Lindley Park is NeighborWood’s 2023 Grant Recipient!

“The true meaning of life is to plant trees, under whose shade you do not expect to sit.”
–Nelson Henderson

Our game started when Charlie was 6 and Liddy was 4. It was August, and we were walking from
Springwood Drive house up to Bestway for an ice cream sandwich. “SHADE CHASERS!” they yelled,
pausing at the edge of one circle of shade before bounding up Sherwood to the next. Every time they
reached the shade, they’d stop, take in the cool, and gather up their reserves to run again.
The shade propelled us forward; it cooled us off and made our walk an adventure.
It’s easy to view trees as an annoyance: We dread the fall clean-up. We worry about limbs—or worse
yet, the whole tree—falling on our homes during a storm. They stand in the way of our renovations.
But that’s missing the forest for the trees.

Here’s what our Lindley Park forest is out there doing for us:

  • Cooling us off. Tree canopy lowers urban temperatures by 10 degrees. (It lowers your electricity
    bill, too!) Large shade trees, like oaks and maples, are best at carbon storage and cooling.
  • Boosting our mental health. Every time I walk out of my house in the morning and hear the birds
    singing, I think how lucky we are to live in a neighborhood where songbirds find sanctuary.
  • Growing money! According to a PNW Research Station study, a well-maintained, healthy tree in
    the front yard increases the home’s sales price by an average of $7,130.
  • Helping us breathe. Trees combat climate change by filtering air pollution and releasing oxygen.

When Lindley Park neighborhood was first developed in the early 1900s, it was centered around a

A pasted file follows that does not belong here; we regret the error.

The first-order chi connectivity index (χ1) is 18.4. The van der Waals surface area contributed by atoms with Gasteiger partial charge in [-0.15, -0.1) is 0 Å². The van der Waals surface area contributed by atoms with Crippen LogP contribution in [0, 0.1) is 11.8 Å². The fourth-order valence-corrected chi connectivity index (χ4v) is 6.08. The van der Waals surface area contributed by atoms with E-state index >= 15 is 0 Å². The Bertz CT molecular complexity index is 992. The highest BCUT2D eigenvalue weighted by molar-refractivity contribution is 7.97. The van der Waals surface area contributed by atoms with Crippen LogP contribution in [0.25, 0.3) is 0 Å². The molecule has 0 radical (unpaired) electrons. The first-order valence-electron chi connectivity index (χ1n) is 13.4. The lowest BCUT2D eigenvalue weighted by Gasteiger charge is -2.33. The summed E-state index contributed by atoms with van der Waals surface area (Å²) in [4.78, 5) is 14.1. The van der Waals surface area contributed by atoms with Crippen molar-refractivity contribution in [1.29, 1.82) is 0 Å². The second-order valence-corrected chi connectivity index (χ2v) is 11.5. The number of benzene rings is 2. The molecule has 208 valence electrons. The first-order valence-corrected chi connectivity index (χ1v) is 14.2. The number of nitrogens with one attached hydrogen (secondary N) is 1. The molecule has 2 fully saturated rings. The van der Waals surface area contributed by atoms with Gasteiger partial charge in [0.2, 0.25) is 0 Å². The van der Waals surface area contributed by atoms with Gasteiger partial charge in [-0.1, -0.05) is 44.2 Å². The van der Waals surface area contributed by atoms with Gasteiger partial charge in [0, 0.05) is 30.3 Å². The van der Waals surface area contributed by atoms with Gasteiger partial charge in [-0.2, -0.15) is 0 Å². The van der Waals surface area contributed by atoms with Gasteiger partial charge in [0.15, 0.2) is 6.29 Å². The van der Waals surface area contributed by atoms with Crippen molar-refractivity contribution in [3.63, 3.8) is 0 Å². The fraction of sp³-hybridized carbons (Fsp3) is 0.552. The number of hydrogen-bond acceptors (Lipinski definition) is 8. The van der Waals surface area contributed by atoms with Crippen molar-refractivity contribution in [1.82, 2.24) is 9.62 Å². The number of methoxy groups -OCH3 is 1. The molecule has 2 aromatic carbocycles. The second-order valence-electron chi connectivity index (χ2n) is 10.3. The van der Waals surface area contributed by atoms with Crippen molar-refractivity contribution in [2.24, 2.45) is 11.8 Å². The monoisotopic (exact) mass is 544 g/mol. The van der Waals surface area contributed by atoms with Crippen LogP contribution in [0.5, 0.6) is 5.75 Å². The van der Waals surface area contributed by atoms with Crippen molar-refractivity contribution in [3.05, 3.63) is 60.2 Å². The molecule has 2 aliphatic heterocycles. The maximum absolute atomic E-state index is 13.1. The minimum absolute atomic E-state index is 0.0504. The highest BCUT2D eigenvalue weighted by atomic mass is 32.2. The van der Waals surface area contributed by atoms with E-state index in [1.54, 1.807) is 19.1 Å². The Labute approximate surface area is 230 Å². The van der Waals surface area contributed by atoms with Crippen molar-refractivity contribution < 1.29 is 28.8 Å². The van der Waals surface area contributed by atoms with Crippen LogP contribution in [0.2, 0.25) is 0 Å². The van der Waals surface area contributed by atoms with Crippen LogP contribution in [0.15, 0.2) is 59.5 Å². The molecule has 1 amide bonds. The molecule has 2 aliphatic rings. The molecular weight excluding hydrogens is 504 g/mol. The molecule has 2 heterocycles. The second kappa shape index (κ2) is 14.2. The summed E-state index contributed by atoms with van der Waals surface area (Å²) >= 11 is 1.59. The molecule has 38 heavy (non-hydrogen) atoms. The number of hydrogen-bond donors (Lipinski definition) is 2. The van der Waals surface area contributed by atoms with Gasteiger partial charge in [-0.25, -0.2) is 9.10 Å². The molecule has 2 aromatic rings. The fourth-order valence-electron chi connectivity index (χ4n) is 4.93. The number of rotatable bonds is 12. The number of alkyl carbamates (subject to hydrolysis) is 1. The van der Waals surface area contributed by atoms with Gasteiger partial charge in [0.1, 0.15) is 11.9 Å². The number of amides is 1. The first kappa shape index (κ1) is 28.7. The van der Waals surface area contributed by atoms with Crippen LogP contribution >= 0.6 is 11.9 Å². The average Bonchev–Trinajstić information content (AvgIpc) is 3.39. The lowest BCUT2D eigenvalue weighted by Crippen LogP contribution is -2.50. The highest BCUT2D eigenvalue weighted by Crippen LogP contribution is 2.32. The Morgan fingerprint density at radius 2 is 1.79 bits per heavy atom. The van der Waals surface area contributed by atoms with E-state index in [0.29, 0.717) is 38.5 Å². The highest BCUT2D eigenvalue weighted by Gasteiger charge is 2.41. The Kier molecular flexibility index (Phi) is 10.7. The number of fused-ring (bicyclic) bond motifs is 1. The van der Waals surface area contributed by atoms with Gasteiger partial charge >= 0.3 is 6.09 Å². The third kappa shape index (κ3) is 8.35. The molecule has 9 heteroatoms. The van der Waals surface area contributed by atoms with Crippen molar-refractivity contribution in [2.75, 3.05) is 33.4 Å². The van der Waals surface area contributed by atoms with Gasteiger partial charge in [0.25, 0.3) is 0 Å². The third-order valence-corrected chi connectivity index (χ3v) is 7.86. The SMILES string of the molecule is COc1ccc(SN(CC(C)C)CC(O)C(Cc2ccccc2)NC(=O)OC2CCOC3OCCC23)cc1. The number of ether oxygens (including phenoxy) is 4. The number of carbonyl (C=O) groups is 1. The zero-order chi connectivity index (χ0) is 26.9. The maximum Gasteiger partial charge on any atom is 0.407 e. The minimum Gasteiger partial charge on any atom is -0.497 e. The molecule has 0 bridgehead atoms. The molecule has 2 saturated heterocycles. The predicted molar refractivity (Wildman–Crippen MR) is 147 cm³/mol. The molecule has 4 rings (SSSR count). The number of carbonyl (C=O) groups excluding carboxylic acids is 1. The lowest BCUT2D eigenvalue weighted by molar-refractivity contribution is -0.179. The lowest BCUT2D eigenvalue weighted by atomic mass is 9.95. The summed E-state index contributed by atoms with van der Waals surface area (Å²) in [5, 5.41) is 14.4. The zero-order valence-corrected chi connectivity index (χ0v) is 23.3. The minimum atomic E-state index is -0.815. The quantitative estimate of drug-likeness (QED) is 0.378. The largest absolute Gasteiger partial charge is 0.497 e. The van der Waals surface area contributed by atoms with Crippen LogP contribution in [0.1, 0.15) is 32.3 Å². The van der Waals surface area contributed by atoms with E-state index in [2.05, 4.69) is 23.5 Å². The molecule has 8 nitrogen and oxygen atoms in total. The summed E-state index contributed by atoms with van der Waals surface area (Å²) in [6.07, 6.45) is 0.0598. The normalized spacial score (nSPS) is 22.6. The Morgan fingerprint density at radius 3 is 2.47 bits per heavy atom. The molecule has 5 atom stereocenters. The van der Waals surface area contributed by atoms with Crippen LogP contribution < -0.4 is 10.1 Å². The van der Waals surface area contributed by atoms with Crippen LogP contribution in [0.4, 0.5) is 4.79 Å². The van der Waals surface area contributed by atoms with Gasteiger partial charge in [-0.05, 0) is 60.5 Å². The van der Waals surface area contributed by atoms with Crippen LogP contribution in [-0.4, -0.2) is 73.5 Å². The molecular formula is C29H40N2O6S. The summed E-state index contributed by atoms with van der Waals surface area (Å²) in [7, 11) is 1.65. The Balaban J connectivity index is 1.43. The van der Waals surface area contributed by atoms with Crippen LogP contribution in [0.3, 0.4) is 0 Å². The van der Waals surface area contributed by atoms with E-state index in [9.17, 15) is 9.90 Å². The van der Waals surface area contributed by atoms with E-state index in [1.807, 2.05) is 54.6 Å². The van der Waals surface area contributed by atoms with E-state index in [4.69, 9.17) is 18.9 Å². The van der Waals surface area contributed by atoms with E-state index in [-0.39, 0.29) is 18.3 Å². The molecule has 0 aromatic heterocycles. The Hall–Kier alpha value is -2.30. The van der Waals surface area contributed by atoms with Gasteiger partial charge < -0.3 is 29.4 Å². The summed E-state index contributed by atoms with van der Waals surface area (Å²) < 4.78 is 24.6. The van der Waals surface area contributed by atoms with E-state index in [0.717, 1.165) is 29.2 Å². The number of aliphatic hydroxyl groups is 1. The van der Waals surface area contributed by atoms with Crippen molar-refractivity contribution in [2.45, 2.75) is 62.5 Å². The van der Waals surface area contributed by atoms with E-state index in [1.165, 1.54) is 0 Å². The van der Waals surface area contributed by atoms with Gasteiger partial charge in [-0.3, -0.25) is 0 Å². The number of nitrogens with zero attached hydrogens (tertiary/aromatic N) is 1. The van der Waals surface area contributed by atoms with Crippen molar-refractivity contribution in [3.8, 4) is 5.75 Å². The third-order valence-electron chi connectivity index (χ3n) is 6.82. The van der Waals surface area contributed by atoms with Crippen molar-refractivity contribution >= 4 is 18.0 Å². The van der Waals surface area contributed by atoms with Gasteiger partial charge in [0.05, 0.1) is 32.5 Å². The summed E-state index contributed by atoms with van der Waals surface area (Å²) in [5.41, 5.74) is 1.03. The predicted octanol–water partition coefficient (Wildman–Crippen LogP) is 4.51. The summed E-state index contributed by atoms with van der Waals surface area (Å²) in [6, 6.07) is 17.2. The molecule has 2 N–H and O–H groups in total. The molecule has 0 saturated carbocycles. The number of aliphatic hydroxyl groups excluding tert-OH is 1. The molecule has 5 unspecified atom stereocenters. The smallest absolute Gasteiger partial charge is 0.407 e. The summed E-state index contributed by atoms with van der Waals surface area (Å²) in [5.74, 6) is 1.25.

public park named after John Van Lindley, a local Quaker businessman who owned a successful nursery.
Lindley donated 60 acres of land along Spring Garden Street for a recreation complex. Our
neighborhood, defined by its tree-lined streets, grew in the area surrounding the park.
In the last few years, we’ve lost many of those beautiful old trees to disease. Here’s the good news: Our
walkable neighborhood has an opportunity to plant new, native trees that will shade our sidewalks,
clean our air, and let us demonstrate to our children that we’re willing to leave the world better than we
found it.

About NeighborWoods
Greensboro Beautiful, a nonprofit volunteer organization, has awarded Lindley Park the 2023
NeighborWoods Community Tree Planting.
When: This fall, Neighborwoods will plant 200 native trees in Lindley Park.
What: Trees range from medium-to-large canopy trees like oaks, maples, black tupelos and Southern
magnolias, to understory trees such as dogwoods, redbuds and serviceberries.
Where: Neighborwoods was designed to preserve and restore the tree canopy in neighborhoods, parks
and along city streets. That includes public spaces and private yards, if you’re willing to care for them.

We need you! Here’s how you can get involved.

  • Request a tree (or two). If you have a space in your yard—front or side, if you live on a corner
    lot—and would like a tree, register at Greensboro Beautiful.
  • Help plant. Greensboro Beautiful assists in the hole-digging part, but they need our help filling
    the holes and giving the trees a strong start. Mark your calendar for Saturday morning,
    November 4.
  • Tell your neighbors! If you have Lindley Park friends who’ve recently lost trees to old age or
    disease—or if they just have a perfect sunny spot on their front lawn—this is a great
    opportunity. Spread the word about NeighborWoods!

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